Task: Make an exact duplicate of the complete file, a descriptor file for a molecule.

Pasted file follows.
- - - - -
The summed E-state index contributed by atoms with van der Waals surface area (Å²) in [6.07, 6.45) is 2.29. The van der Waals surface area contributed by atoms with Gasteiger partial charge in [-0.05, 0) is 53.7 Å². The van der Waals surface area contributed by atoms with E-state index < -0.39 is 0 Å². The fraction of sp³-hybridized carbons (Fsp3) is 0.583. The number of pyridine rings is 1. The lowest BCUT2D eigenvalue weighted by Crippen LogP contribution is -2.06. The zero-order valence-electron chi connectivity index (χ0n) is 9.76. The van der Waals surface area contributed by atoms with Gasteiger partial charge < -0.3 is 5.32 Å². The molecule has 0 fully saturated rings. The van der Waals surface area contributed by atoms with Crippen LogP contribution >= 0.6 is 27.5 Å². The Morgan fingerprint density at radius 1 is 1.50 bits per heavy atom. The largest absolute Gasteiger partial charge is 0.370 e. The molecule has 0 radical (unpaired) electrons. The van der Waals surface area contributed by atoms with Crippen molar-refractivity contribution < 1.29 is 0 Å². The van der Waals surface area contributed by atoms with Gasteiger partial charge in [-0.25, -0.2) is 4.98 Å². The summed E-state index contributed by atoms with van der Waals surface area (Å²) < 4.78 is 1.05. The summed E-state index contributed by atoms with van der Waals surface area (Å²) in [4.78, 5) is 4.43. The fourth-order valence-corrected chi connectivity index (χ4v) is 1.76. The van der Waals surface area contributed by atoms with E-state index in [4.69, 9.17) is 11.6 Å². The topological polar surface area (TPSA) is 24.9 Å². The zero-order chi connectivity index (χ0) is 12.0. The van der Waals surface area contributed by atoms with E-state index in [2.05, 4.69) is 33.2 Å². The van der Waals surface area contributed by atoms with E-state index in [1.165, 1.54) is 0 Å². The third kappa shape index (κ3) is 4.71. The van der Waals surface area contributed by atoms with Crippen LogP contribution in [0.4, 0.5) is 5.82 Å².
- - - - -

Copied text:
The summed E-state index contributed by atoms with van der Waals surface area (Å²) in [6.07, 6.45) is 2.29. The van der Waals surface area contributed by atoms with Gasteiger partial charge in [-0.05, 0) is 53.7 Å². The van der Waals surface area contributed by atoms with E-state index < -0.39 is 0 Å². The fraction of sp³-hybridized carbons (Fsp3) is 0.583. The number of pyridine rings is 1. The lowest BCUT2D eigenvalue weighted by Crippen LogP contribution is -2.06. The zero-order valence-electron chi connectivity index (χ0n) is 9.76. The van der Waals surface area contributed by atoms with Gasteiger partial charge < -0.3 is 5.32 Å². The molecule has 0 fully saturated rings. The van der Waals surface area contributed by atoms with Crippen LogP contribution >= 0.6 is 27.5 Å². The Morgan fingerprint density at radius 1 is 1.50 bits per heavy atom. The largest absolute Gasteiger partial charge is 0.370 e. The molecule has 0 radical (unpaired) electrons. The van der Waals surface area contributed by atoms with Crippen molar-refractivity contribution < 1.29 is 0 Å². The van der Waals surface area contributed by atoms with Gasteiger partial charge in [-0.25, -0.2) is 4.98 Å². The summed E-state index contributed by atoms with van der Waals surface area (Å²) < 4.78 is 1.05. The summed E-state index contributed by atoms with van der Waals surface area (Å²) in [4.78, 5) is 4.43. The fourth-order valence-corrected chi connectivity index (χ4v) is 1.76. The van der Waals surface area contributed by atoms with E-state index in [4.69, 9.17) is 11.6 Å². The topological polar surface area (TPSA) is 24.9 Å². The zero-order chi connectivity index (χ0) is 12.0. The van der Waals surface area contributed by atoms with E-state index in [2.05, 4.69) is 33.2 Å². The van der Waals surface area contributed by atoms with E-state index in [1.165, 1.54) is 0 Å². The third kappa shape index (κ3) is 4.71. The van der Waals surface area contributed by atoms with Crippen LogP contribution in [0.4, 0.5) is 5.82 Å².